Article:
Comment from davidfrench on Brexit Britain may soon be humming John McDonnell’s Marxist tune
There was nothing Marxist about the Labour Party manifesto presented to the electorate by Mr Corbyn and Mr McDonnell. Nationalised railways and utilities would be seen as the default position in most of the rest of Europe. Abolishing university tuition fees falls into the same category. For the government to borrow at low interest rates to invest in national infrastructure smacks of good sense and sound economics. And I speak as someone who joined the Labour Party to get rid of Corbyn. If Labour had a credible leader, it would be 30 points ahead of this weak, clueless, and openly divided government — led by a leader who amongst all her other faults, is useless on the campaign trail.
The EU27 have an unenviable future— letter from John Doherty
The EU27 have an unenviable future: a rapidly shrinking share of world trade, intractable youth unemployment, and (with the exception of tiny Malta) they do most of their trade with each other. By contrast, only 43 per cent of UK exports go to the EU, down from 68 per cent in 2004. The UK has had a trade deficit with the EU in every year since 1999 and a surplus with non-EU countries since 2012. Far from being “isolated” in 2060, Britons will be among the 96 per cent of the world population not constrained by the EU.
Who can sell Trump to business now that Gary Cohn has gone? White House policymaking has a capricious, Wild West feel
Vladimir Putin faces the horror of a bit of a World Cup boycott The prospect of a distant cousin of the last Tsar staying away is raising pressure
Syriza is undermining democracy in Greece The Tsipras government has mounted an attack on the rule of law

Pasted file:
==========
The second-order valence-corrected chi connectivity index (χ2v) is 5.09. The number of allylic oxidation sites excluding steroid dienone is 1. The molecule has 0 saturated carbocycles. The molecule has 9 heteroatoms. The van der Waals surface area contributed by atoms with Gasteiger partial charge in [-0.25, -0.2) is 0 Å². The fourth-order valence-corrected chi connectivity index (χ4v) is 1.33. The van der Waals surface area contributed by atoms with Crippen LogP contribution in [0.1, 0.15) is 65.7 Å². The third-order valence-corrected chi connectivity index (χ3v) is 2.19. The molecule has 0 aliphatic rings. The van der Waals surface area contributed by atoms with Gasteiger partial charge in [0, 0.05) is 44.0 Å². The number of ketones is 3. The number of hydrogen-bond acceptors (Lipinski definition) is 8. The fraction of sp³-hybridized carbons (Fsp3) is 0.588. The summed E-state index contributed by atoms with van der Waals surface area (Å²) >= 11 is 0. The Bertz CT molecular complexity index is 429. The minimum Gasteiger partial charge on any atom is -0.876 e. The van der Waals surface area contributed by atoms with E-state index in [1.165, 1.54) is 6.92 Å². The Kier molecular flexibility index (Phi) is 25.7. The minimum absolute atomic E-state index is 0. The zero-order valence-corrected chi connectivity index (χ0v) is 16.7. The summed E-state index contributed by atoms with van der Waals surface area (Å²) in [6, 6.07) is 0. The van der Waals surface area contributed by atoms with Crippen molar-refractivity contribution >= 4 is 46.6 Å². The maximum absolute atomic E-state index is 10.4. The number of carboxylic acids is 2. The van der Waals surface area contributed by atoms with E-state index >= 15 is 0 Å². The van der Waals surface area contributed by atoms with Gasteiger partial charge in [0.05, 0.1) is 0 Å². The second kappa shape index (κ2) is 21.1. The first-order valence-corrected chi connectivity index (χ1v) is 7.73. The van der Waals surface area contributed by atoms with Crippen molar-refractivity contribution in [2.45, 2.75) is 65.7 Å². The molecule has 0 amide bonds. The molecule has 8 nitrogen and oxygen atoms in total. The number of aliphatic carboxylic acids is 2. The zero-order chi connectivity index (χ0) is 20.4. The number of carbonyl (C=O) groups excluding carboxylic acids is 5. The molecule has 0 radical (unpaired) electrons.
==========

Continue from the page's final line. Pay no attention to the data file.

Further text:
Free Lunch: How to defend the western way of life Liberal democratic capitalism must be more radical while staying true to itself
Instant Insight: Good governance and integrity must go hand in hand at the IoD Allegations against chair Barbara Judge point to rifts at the business institute
Stop reasoning with the oil majors and sell their shares instead The clock has run out on shareholder engagement with the fossil fuel industry
Why the global economy is due for a downswing Alarm bells should start ringing when so many countries are performing so well at once
Brexit Britain may soon be humming John McDonnell’s Marxist tune Labour’s would-be chancellor plans to nationalise the railways and shackle the banks
Even women who can handle money are reluctant investors I challenge the finance industry to launch an ad campaign placed with sanitary protection brands
FT View: Mohammed bin Salman, strongman in the making In Saudi Arabia, too much power rests on one man’s shoulders
FT View: More ethical dilemmas for Norway’s oil fund Selling out of oil and gas groups will not change much. Dialogue may
The Big Read
The Big Read: Xi Jinping and China’s ‘good emperor, bad emperor’ problem President must prove he can govern complex society despite increasing centralisation of power